Letter to Lion Philips, November 29, 1864

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Author(s) Karl Marx
Written 29 November 1864


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Source: Marx-Engels Collected Works, Volume 42, p. 46;
First published: in International Review of Social History, Assen, 1956.

To Lion Philips in Zalt-Bommel

London, 29 November 1864 1 Modena Villas, Maitland Park, Haverstock Hill[edit source]

Dear Uncle,

I hope that you are in the best of health despite the abominable weather. All is well here. Except that, to the great alarm of the whole family, I had a most malignant carbuncle below the left breast at the beginning of this month, which kept me in great pain for 2-3 weeks. Other than that, everything has been going well.

The trade crisis, which I predicted to you long before its actual arrival has by this time long since lost its edge, although its consequences in the manufacturing districts proper are still very considerable. On the other hand, I believe a political crisis is to be expected in the spring or early summer. Bonaparte has again reached the point where he will have to make war again if he is to raise a loan. The Venetian business is being kept open (I am acquainted with some of the agents there) so that it can provide a point of contact if need be. It is possible that Bonaparte will again find a way out, and then he will keep the peace (for he is no real Napoleon), but that is rather improbable.

The enclosed printed Address is written by myself. The matter hangs together like this: in September the Parisian workers sent a delegation to the London workers to demonstrate support for Poland. On that occasion, an international Workers’ Committee was formed. The matter is not without importance because 1. in London the same people are at the head who organised the gigantic reception for Garibaldi and, by their monster meeting with Bright in St James’s Hall, prevented war with the United States. In a word, these are the real workers’ leaders in London, with one or two exceptions all workers themselves. 2. On the Parisian side, Mr Tolain (ouvrier himself, as well) et Co. are at the head, i.e., the same people who were prevented by a mere intrigue on the part of Garnier-Pagès, Carnot, etc., from entering the Corps législatif at the last elections in Paris as representatives of the workers there, and 3. on the Italian side, it has been joined by the representatives of the 4-500 Italian workers’ clubs which held their general congress in Naples some weeks ago an event which even The Times considered important enough to merit a few dozen lines in the paper.

Courtesy toward the French and the Italians, who always require florid language, has obliged me to include a few superfluous turns of phrase in the preamble to the ‘Rules’, though not in the ‘Address’.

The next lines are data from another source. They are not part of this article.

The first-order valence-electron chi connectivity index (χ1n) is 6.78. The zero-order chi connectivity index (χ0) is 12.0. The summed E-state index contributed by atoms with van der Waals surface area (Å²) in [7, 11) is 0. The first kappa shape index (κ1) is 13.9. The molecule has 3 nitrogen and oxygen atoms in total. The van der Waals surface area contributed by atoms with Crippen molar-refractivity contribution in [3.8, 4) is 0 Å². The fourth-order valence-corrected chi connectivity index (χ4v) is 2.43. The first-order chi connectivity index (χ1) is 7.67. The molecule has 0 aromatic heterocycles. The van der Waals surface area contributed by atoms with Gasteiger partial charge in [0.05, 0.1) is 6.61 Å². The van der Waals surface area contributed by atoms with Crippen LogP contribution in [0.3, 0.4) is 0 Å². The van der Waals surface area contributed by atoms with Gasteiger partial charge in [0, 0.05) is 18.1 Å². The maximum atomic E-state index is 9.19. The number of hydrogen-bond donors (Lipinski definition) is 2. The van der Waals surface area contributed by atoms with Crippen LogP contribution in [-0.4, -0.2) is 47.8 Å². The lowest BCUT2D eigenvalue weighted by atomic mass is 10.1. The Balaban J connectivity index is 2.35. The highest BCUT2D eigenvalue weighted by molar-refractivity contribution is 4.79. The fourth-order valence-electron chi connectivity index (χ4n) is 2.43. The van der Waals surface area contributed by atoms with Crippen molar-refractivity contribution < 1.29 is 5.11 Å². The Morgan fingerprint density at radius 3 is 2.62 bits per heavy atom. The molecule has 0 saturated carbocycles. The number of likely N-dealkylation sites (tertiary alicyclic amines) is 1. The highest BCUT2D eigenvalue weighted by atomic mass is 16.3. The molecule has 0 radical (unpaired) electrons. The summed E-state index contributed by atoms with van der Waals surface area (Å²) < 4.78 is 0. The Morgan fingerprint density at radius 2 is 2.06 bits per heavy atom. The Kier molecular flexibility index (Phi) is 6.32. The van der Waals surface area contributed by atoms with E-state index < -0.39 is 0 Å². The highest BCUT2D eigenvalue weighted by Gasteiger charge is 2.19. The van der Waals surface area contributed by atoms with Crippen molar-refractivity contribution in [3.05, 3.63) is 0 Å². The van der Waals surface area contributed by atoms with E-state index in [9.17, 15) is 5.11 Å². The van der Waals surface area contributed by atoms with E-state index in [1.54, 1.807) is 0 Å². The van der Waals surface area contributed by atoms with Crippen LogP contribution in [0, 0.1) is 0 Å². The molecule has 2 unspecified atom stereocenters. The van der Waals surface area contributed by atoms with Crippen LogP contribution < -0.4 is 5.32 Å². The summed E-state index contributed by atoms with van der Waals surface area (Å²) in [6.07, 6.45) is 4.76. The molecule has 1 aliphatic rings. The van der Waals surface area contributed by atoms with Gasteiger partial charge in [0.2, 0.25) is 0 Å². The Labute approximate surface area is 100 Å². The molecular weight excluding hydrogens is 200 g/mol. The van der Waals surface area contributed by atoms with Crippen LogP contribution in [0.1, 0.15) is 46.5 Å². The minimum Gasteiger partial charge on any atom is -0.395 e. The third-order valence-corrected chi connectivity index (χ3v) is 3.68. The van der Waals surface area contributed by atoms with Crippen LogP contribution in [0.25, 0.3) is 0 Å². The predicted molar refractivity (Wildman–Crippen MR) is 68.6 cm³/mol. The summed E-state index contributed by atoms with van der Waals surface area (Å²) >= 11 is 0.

A few day’s ago I received a letter from America from my friend Weydemeyer, Colonel in the regiment stationed at St Louis (Missouri). Amongst other things, he writes — and these are his exact words:

‘We are regrettably being detained here at St Louis, since, in view of the many “conservative” elements here, a military force is a continuing necessity to prevent a break-out and the possible release of the numerous Southern prisoners. ... The whole campaign in Virginia is a blunder, which has cost us innumerable men. But for all that, the South will not be able to hold out much longer: it has sent its last man into battle and has no fresh army to call upon. The present invasion of Missouri, like the incursions into Tennessee, has only the character of a raid, a foray: there can be no thought of a lasting re-occupation of districts that have been lost.’

When you reflect, my dear Uncle, how at the time of Lincoln’s election 3½ years ago it was only a matter of making no further concessions to the slave-owners, whereas now the avowed aim, which has in part already been realised, is the abolition of slavery, one has to admit that never has such a gigantic revolution occurred with such rapidity. It will have a highly beneficial influence on the whole world.

At a public meeting this week the fellow-member of our race Benjamin Disraeli has again made a dreadful laughing-stock of himself by assuming the mantle of guardian angel of the High Church and Church rates, repudiating criticism in religious affairs. He furnishes the best evidence of how a great talent unaccompanied by conviction creates rogues, albeit gold-braided and ‘Right Honorable’ ones.

Those jackasses in Germany have again made a proper laughing-stock of themselves over the Muller affair, with ex-parson Kinkel at their head.

With kindest regards from the whole family to you and from me to Jettchen, Dr, Fritz et Co.

Ever your faithful nephew

K. M.